Before next week’s oral argument on the FCC’s Open Internet rules we discuss why the FCC has the Authority to Make Network Neutrality Rules and what could get in the way.
On Tuesday, Michael Weinberg wrote about why we at PK think network
neutrality is important, and Sherwin Siy explained the actual net neutrality
rules the Federal Communications Commission (FCC) adopted. None of this,
however, will get debated in the courtroom on Monday September 9 when the oral
argument finally happens – at least not officially.
In theory, the reviewing court will focus on two things. Did
the FCC have the authority to make the net neutrality rules? And, even if the
FCC does have the authority, does something else prohibit the FCC from
exercising that authority here?
I say in theory because judges have their own opinions and
the D.C. Circuit is particularly famous for its high level of judicial
activism. But judges can’t come out and say “well, even though the FCC has
authority to do this, we think it’s a bad rule so too damn bad!” That wins you
a quick trip to the Supreme Court, which just last term reminded lower
courts they are supposed to respect the FCC’s authority and defer to its
expert judgment. So while policy
arguments may lurk in the background, here’s what everyone will actually be
talking about in the courtroom.
Why Does The FCC Have
The Authority To Make Network Neutrality Rules?
Administrative agencies get their authority from Congress. That
can be a very specific and narrow instruction (e.g. ‘keep people from sending
junk faxes’) or a very broad general instruction (e.g., ‘make sure all
broadcasters ‘serve the public interest’).
Congress doesn’t have to explicitly say “go come up with
network neutrality rules” for the FCC to have authority. At the same time,
however, the FCC can’t just make something up. There has to be something in the
Communications Act that the FCC can point to and say “here is why we have
authority to make these rules.”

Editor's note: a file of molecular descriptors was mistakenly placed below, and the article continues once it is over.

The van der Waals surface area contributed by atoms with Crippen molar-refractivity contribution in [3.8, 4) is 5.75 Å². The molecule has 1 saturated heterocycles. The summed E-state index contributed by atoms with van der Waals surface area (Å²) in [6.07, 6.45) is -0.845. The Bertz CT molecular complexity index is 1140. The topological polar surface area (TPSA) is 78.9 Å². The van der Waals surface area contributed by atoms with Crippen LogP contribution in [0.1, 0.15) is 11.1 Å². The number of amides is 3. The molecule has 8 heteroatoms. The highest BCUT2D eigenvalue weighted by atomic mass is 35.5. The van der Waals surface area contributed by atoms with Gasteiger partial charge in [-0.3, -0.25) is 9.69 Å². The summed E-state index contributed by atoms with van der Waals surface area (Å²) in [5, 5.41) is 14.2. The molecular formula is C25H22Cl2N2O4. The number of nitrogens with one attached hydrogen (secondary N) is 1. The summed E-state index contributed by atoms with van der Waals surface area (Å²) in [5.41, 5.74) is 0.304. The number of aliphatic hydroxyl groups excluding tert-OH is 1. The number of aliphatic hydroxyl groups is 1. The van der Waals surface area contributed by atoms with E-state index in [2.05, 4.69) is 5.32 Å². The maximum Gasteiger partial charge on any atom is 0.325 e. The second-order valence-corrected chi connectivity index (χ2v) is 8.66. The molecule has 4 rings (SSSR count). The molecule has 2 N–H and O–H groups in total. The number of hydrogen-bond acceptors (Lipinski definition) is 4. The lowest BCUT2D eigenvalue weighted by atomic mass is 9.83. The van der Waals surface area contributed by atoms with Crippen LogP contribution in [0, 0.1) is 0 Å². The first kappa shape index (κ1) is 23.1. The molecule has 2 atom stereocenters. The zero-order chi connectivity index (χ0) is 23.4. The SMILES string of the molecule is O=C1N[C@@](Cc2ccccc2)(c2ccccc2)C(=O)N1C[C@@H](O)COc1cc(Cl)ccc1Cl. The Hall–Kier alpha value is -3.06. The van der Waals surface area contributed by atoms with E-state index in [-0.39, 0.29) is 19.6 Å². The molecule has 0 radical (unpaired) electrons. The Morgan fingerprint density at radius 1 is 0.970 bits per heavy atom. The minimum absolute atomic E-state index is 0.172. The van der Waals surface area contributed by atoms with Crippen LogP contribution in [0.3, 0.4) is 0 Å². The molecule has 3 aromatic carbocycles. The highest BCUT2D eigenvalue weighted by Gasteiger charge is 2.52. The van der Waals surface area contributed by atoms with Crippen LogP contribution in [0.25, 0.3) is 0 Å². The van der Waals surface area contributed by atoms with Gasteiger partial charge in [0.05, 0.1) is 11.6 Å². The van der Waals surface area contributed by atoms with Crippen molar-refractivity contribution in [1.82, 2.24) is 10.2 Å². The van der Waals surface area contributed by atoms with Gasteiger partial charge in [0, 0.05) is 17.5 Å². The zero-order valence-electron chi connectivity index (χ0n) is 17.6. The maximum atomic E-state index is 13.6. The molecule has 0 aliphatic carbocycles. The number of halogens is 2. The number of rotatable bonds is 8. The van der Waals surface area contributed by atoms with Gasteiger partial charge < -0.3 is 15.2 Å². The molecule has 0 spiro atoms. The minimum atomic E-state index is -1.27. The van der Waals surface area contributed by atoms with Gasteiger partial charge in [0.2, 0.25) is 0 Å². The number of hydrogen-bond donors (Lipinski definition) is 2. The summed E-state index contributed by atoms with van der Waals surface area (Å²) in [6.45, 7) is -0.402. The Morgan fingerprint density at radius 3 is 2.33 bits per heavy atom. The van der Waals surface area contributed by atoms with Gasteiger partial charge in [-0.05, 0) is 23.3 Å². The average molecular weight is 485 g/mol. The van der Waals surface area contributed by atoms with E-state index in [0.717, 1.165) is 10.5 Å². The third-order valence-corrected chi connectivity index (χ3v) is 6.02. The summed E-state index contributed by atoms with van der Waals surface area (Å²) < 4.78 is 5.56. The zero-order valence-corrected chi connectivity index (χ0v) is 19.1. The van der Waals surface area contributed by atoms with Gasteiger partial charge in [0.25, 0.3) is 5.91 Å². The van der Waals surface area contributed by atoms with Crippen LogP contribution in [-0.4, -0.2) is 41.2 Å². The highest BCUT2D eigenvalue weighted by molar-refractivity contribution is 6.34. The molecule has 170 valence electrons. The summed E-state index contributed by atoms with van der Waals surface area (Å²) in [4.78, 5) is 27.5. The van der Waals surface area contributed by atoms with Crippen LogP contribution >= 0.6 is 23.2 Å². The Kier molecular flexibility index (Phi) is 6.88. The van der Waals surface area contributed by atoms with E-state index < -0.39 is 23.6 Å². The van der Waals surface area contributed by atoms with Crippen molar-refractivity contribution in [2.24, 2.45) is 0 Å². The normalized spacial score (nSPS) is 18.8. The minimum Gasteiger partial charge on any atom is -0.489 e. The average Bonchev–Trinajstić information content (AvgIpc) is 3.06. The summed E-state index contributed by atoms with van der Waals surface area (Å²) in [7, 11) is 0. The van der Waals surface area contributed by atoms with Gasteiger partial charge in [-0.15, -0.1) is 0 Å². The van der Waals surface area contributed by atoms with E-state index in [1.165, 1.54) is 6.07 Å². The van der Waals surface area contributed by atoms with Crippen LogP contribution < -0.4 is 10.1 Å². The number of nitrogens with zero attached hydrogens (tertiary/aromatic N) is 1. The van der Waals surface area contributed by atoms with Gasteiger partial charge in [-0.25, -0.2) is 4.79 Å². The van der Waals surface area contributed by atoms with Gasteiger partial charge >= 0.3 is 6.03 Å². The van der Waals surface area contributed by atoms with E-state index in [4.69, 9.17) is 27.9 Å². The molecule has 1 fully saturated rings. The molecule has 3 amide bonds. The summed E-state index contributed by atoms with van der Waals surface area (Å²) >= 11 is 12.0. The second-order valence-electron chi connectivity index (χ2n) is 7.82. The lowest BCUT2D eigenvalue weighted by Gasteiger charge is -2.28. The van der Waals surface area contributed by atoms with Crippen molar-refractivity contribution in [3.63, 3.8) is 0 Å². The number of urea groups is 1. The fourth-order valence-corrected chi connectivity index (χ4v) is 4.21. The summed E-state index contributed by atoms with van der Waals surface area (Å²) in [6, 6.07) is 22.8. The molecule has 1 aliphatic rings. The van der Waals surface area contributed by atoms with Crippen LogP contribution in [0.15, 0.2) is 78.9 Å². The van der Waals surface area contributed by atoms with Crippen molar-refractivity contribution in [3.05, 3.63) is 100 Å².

This authority principle prevents the FCC from regulating carbon
emissions from power plants or the EPA deciding who gets to own a TV station.
In the case of the net neutrality rules, the FCC is relying
on a broad instruction from Congress to promote broadband
deployment and adoption (called the “Section 706 argument” for the Section
of the Telecommunications Act of 1996 that added this law to the Communications
Act”). In addition, the FCC has also pointed to several specific statutory
responsibilities (like, ‘make
sure telephone service is affordable,’ ‘make sure video services
are competitive,’ ‘make
sure wireless carriers serve the public interest’), arguing that it cannot
do these things effectively without a network neutrality rule. In bringing its case against the FCC,
Verizon is arguing that none of these instructions mean that Congress intended
it to create net neutrality rules.
Does Something Else
Stop The FCC From Having Network Neutrality Rules?
In addition to arguing the FCC didn’t have the authority in
the first place, Verizon has also argued that the net neutrality rules violate
their First Amendment rights. Verizon has also argued that other provisions of
the Communications Act prohibit the FCC from applying the network neutrality
rules. Finally, Verizon argues that the FCC did such a bad job explaining its
reasoning that the rules are “arbitrary and capricious and otherwise not
supported by the record.”
The First Amendment
Verizon argues that it has a First Amendment right to block
whatever it wants. Verizon argues that, like a newspaper, it provides you with
news but has a right to cover whatever it wants and say whatever it wants.
Alternatively, it’s at least like a cable system. Just like Verizon FIOS
decides whether or not to carry Al Jazeera America, and on what terms, Verizon
argues it has the right to decide whether or not to go to AlJazeera.com, and on
John Bergmayer has a more detailed explanation of the
counterargument here. The short version is there is a difference between the
business of delivering someone else’s speech and actually speaking. It does not
violate the First Amendment to say that UPS has to carry everyone’s packages –
including magazines it doesn’t like.
Other Statutes That
Prevent the FCC From Having Network Neutrality Rules
Verizon has pointed to two statutes that say the FCC cannot
regulate certain things ‘as a common carrier,’ meaning as a phone network
(except to the extent they act like a phone network). Again, John has a more
detailed look at this argument in this blog post. Basically, the FCC will
argue that this limitation doesn’t apply here.
Finally, whenever an agency makes a rule, it has an
obligation to explain its reasoning and point to evidence in the record that
justifies the decision. Verizon will argue that even if the FCC has the
authority it claims, it did not do a good enough job justifying the network
This would be the place you would expect all the arguments
people make about whether the rule is a good idea or not to come up. But the
legal standard for proving a rule is “arbitrary and capricious” is supposed to
be very high. It’s not about whether the judges think the rules is a good idea
or not. If there is any evidence to support the FCC’s decision, and if the rule
even vaguely addresses the problem the FCC wants to solve, the court is
supposed to uphold the FCC.